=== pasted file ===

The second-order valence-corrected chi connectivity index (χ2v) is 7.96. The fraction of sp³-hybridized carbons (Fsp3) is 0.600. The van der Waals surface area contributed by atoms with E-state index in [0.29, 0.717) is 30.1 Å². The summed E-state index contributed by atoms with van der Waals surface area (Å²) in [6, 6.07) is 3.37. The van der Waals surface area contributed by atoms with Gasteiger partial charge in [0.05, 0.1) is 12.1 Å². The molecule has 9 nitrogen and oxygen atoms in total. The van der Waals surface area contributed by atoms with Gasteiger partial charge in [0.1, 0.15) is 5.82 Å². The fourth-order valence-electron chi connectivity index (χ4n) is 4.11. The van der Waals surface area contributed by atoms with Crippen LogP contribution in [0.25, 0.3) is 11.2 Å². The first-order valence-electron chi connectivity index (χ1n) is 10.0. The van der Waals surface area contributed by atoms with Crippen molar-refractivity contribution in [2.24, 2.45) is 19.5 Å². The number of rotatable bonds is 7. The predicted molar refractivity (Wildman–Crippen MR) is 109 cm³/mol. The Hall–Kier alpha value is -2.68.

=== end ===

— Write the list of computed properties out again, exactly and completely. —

The second-order valence-corrected chi connectivity index (χ2v) is 7.96. The fraction of sp³-hybridized carbons (Fsp3) is 0.600. The van der Waals surface area contributed by atoms with E-state index in [0.29, 0.717) is 30.1 Å². The summed E-state index contributed by atoms with van der Waals surface area (Å²) in [6, 6.07) is 3.37. The van der Waals surface area contributed by atoms with Gasteiger partial charge in [0.05, 0.1) is 12.1 Å². The molecule has 9 nitrogen and oxygen atoms in total. The van der Waals surface area contributed by atoms with Gasteiger partial charge in [0.1, 0.15) is 5.82 Å². The fourth-order valence-electron chi connectivity index (χ4n) is 4.11. The van der Waals surface area contributed by atoms with Crippen LogP contribution in [0.25, 0.3) is 11.2 Å². The first-order valence-electron chi connectivity index (χ1n) is 10.0. The van der Waals surface area contributed by atoms with Crippen molar-refractivity contribution in [2.24, 2.45) is 19.5 Å². The number of rotatable bonds is 7. The predicted molar refractivity (Wildman–Crippen MR) is 109 cm³/mol. The Hall–Kier alpha value is -2.68.